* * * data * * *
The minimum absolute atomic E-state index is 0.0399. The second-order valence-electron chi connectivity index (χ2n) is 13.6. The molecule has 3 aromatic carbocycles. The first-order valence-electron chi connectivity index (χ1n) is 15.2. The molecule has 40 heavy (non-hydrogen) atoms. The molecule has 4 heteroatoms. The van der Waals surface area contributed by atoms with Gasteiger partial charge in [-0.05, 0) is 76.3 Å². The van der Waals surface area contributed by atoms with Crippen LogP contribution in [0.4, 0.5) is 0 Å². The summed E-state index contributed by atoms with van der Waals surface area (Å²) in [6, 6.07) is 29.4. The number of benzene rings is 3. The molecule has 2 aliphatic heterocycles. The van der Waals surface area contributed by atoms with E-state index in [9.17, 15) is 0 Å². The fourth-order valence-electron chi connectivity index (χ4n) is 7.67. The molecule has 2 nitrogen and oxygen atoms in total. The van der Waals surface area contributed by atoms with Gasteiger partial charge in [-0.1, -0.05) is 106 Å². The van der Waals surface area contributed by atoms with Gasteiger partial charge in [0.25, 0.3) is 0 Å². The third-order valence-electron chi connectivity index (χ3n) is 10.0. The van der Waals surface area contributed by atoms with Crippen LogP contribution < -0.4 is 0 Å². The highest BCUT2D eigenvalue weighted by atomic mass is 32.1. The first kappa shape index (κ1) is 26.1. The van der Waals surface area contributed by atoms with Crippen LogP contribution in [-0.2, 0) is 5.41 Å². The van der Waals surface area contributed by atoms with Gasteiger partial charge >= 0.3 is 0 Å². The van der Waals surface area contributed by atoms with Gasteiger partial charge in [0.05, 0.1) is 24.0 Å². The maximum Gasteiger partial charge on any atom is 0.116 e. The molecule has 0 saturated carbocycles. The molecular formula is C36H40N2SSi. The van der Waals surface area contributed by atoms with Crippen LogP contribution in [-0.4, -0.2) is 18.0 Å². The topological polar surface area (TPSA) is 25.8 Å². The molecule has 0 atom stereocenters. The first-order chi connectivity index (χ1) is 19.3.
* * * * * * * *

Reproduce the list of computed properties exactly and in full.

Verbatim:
The minimum absolute atomic E-state index is 0.0399. The second-order valence-electron chi connectivity index (χ2n) is 13.6. The molecule has 3 aromatic carbocycles. The first-order valence-electron chi connectivity index (χ1n) is 15.2. The molecule has 40 heavy (non-hydrogen) atoms. The molecule has 4 heteroatoms. The van der Waals surface area contributed by atoms with Gasteiger partial charge in [-0.05, 0) is 76.3 Å². The van der Waals surface area contributed by atoms with Crippen LogP contribution in [0.4, 0.5) is 0 Å². The summed E-state index contributed by atoms with van der Waals surface area (Å²) in [6, 6.07) is 29.4. The number of benzene rings is 3. The molecule has 2 aliphatic heterocycles. The van der Waals surface area contributed by atoms with E-state index in [9.17, 15) is 0 Å². The fourth-order valence-electron chi connectivity index (χ4n) is 7.67. The molecule has 2 nitrogen and oxygen atoms in total. The van der Waals surface area contributed by atoms with Gasteiger partial charge in [-0.1, -0.05) is 106 Å². The van der Waals surface area contributed by atoms with Gasteiger partial charge in [0.25, 0.3) is 0 Å². The third-order valence-electron chi connectivity index (χ3n) is 10.0. The van der Waals surface area contributed by atoms with Crippen LogP contribution < -0.4 is 0 Å². The highest BCUT2D eigenvalue weighted by atomic mass is 32.1. The first kappa shape index (κ1) is 26.1. The van der Waals surface area contributed by atoms with Crippen LogP contribution in [-0.2, 0) is 5.41 Å². The van der Waals surface area contributed by atoms with Gasteiger partial charge >= 0.3 is 0 Å². The van der Waals surface area contributed by atoms with Gasteiger partial charge in [0.05, 0.1) is 24.0 Å². The maximum Gasteiger partial charge on any atom is 0.116 e. The molecule has 0 saturated carbocycles. The molecular formula is C36H40N2SSi. The van der Waals surface area contributed by atoms with Crippen LogP contribution in [-0.4, -0.2) is 18.0 Å². The topological polar surface area (TPSA) is 25.8 Å². The molecule has 0 atom stereocenters. The first-order chi connectivity index (χ1) is 19.3.